SERENDIP V.v Installation ReportDATELINE: Berkeley, California - June 25, 2009
During the first few weeks of June 2009, several members of the Berkeley SETI Group and the Center for Astronomy Signal Processing and Electronics Research (CASPER) visited Arecibo Observatory to install a new spectrometer system, SERENDIP V.v. This spectrometer is part of the fifth iteration of the Search for Extraterrestrial Radio Emissions from Nearby Developed Intelligent Populations (SERENDIP) project, an effort which began at UC Berkeley in 1978.
Over the last 30 years SERENDIP spectrometer development has closely tracked the Moore's Law growth in the electronics industry, with new spectrometers processing ever-larger bandwidths and achieving better and better spectral resolution. Searching large bandwidths is important in the SETI effort, as we can only make guesses at the frequencies where ETIs might transmit electromagnetic signals. High spectral resolution is crucial for distinguishing narrow band astronomical signals from astrophysical and instrumental noise, as well as radio frequency interference.
SERENDIP V.v is the most powerful spectrometer yet-built as part of the SERENDIP project. When complete, it will channelize over 2 GHz of instantaneous bandwidth (7 beams x 300 MHz) at less than 2 Hz resolution.
All of the SERENDIP searches differ from SETI@home in the key respect that they perform the computationally intensive translation between the time domain to frequency domain (the Fast Fourier Transform) internally, rather than through distributed computing. While SERENDIP spectrometers have phenomenal computation capabilities, they can't come close to matching the number-crunching prowess of the massive supercomputer created by SETI@home volunteers. This forces SERENDIP spectrometers to use much simpler ET search algorithms than SETI@home employs. However, since the SERENDIP spectrometer is sitting in a control room at Arecibo rather than in a volunteers bedroom, it has access to a much larger volume of data or bandwidth. This means that though the SERENDIP spectrometer can't perform all the very complicated algorithms SETI@home can, it can search a much larger swath of the electromagnetic spectrum. Both SERENDIP and SETI@home are thus complementary, in that together they can look with both a panoramic gaze across many MHz and with microscopic precision near the 21cm 'watering hole.'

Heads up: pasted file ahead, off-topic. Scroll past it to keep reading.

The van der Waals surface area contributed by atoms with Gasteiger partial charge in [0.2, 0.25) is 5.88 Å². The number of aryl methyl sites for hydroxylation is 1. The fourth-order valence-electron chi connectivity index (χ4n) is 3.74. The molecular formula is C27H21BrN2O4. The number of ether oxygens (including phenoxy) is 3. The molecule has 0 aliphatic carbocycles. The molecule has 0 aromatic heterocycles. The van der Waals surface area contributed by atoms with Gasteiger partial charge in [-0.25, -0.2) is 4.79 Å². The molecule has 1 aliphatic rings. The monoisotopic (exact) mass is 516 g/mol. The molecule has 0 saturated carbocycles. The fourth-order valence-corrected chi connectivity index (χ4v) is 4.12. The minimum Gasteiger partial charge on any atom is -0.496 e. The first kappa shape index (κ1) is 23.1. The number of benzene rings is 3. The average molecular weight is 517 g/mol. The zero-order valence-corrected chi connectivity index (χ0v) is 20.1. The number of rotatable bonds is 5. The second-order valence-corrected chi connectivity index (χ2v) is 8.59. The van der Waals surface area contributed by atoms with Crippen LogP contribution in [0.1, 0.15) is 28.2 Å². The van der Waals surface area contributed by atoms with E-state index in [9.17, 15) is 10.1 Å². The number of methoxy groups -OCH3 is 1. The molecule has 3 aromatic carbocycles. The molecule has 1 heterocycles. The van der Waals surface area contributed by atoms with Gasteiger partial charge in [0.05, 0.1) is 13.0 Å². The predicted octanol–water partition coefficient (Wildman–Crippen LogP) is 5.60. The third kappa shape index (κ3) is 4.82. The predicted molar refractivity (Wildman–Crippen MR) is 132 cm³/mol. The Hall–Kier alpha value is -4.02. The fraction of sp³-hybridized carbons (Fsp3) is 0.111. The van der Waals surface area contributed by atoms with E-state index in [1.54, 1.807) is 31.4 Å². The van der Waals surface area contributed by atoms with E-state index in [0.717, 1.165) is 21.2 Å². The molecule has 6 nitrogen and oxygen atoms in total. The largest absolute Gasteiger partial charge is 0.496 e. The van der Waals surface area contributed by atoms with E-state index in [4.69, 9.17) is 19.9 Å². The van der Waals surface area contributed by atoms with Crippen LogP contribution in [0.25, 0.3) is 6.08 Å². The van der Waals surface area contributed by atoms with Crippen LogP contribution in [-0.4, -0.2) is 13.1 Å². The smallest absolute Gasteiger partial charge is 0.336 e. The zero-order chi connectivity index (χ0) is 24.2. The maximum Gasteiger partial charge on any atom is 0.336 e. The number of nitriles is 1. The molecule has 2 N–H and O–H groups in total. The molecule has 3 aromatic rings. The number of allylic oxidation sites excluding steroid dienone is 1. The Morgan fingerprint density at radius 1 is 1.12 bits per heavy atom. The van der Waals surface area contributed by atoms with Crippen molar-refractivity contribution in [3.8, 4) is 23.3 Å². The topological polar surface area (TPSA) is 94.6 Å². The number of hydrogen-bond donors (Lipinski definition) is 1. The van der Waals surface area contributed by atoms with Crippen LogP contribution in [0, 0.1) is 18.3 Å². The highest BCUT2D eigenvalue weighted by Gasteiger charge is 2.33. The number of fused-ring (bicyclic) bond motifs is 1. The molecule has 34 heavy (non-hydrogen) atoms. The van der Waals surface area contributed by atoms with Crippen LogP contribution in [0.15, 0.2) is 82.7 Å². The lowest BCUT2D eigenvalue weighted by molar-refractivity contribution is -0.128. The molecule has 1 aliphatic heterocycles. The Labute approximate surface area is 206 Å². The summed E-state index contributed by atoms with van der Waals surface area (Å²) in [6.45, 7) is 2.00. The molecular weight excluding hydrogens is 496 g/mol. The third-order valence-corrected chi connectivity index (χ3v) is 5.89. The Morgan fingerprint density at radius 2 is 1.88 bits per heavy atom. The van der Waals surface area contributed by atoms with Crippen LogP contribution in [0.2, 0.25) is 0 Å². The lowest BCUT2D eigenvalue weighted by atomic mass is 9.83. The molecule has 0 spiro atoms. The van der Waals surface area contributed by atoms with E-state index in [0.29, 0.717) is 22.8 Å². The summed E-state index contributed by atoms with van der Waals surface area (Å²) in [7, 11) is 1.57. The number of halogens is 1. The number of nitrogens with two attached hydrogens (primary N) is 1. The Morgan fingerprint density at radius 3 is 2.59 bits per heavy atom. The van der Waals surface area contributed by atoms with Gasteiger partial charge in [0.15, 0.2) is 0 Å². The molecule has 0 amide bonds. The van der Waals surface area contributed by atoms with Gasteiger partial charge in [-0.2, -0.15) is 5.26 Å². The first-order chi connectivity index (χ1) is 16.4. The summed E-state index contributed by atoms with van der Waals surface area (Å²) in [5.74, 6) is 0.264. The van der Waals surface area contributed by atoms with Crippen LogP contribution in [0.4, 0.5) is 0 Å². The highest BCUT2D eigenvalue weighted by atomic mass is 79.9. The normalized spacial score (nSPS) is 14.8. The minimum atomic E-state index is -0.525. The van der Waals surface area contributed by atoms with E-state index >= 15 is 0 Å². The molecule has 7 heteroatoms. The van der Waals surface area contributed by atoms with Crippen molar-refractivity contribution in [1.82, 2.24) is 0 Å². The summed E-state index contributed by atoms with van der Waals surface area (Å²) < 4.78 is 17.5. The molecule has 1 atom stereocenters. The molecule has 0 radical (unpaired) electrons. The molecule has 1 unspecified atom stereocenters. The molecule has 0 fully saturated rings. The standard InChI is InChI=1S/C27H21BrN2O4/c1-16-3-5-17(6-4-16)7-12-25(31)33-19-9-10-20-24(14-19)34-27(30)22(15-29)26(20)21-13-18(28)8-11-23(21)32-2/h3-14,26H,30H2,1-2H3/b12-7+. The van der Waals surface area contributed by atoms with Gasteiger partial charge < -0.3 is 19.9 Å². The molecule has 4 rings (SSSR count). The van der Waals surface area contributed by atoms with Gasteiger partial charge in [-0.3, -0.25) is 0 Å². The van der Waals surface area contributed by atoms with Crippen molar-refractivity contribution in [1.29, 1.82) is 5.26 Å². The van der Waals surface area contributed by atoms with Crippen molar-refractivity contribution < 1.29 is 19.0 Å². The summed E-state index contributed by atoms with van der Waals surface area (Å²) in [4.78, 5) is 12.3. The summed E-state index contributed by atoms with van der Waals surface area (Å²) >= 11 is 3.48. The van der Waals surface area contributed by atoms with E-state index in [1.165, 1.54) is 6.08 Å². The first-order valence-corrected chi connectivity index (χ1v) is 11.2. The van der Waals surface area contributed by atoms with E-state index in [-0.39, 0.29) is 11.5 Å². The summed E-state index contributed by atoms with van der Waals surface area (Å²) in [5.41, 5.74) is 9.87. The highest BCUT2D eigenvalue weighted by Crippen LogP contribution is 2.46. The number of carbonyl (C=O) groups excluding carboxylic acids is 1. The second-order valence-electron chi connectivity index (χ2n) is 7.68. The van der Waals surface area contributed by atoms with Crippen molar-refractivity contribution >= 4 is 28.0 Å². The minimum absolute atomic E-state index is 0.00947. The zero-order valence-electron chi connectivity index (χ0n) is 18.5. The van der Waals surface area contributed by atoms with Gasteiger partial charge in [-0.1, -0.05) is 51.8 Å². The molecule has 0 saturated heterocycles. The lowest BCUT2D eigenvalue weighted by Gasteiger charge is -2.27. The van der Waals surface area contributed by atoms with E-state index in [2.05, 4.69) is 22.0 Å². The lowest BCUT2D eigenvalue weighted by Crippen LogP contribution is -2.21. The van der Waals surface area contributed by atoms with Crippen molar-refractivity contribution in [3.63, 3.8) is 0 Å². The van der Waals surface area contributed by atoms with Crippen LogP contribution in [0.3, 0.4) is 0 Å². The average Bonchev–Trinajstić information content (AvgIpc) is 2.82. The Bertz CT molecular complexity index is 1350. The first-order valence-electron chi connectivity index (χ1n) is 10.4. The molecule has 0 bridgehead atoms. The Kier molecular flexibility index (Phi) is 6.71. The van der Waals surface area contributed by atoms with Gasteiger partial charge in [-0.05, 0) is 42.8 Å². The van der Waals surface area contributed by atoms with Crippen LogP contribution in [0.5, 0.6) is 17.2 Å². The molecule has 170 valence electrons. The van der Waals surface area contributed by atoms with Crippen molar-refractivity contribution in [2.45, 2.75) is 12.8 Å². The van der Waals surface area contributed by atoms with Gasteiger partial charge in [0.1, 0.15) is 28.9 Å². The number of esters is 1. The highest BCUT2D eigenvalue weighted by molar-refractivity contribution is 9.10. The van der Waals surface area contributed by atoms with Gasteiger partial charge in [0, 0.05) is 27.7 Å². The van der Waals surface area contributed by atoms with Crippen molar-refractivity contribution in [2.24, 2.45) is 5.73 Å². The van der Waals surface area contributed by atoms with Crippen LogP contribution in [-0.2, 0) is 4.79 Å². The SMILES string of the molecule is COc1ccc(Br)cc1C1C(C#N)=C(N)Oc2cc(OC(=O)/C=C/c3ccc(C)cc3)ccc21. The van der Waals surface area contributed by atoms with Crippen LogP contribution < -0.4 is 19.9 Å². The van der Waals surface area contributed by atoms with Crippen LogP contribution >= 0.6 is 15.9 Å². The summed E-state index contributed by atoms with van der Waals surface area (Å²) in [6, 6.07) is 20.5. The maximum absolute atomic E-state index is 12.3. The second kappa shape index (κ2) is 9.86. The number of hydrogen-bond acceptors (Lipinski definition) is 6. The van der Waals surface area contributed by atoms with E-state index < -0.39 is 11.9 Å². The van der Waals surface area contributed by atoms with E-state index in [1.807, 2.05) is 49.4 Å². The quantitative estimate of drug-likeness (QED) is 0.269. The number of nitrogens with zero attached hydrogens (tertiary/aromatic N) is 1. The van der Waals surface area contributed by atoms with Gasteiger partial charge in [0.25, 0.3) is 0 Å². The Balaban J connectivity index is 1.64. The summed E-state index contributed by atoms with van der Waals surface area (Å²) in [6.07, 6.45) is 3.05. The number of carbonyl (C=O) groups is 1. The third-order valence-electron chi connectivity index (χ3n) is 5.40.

|The SERENDIP V.v Spectrometer System is built around the Berkeley Emulation Engine 2 (BEE2) field programmable gate array (FPGA) based computing board. This board provides the combination of data I/O and compute resources necessary to efficiently process wide-band radio astronomy inputs.|
|The SERENDIP V.v Spectrometer System currently takes up around 3/4 of a server rack, but will perhaps expand slightly as we build up the capacity to process all seven Arecibo ALFA beams simultaneously. The SERENDIP V.v team spent the majority of the installation phase connecting SERENDIP V.v interface cables. Making sure the dozens of interconnections between computers, networks and the Arecibo telescope are properly connected requires both patience and attention to detail.|
In order to test the SERENDIP V.v spectrometer system, we observed a variety of astronomical sources with both our new instrument, as well as existing spectrometers known to function properly.
Because SETI@home is running commensally all the time, we were able to simultaneously collect data with it as well.
Below is a map of all of the candidates selected for possible observation during SERENDIP V.v engineering testing. The Crab Pulsar was selected as our primary diagnostic because its emission has both well characterized continuum features, for testing the general functionality of the SERENDIP V.v spectrometer, and very short bursts of radiation useful for testing SETI@home's new Astropulse search algorithm.
In addition, we selected several hundred ETI-candidate sources to observe in the event that we had observing time available. Rather than selecting candidates of a single type, for example only stars with known planets or only the closest regions of our galaxy, we selected many different kinds of sources. Just like we don't know what frequency ET might be transmitting on, we also can only guess at the type of environment where ET might live. Thus we try to spread around our valuable telescope time amongst all the possible sources we might observe. For this experiment, we selected previously highly ranked parts of the sky from the SETI@home experiment, highly ranked sources identified by Optical SETI experiments and calm 'habitable' type stars from the Hipparcos Catalog.
Most of the sources below are near the Crab Pulsar, since our engineering time was scheduled such that the Crab Nebula would be directly overhead.
|Candidate identified by SETI@home||Candidate identified by Optical SETI||HabCat Star from the Habitable Stars Catalog||Non-SETI Candidate||Observation Successful|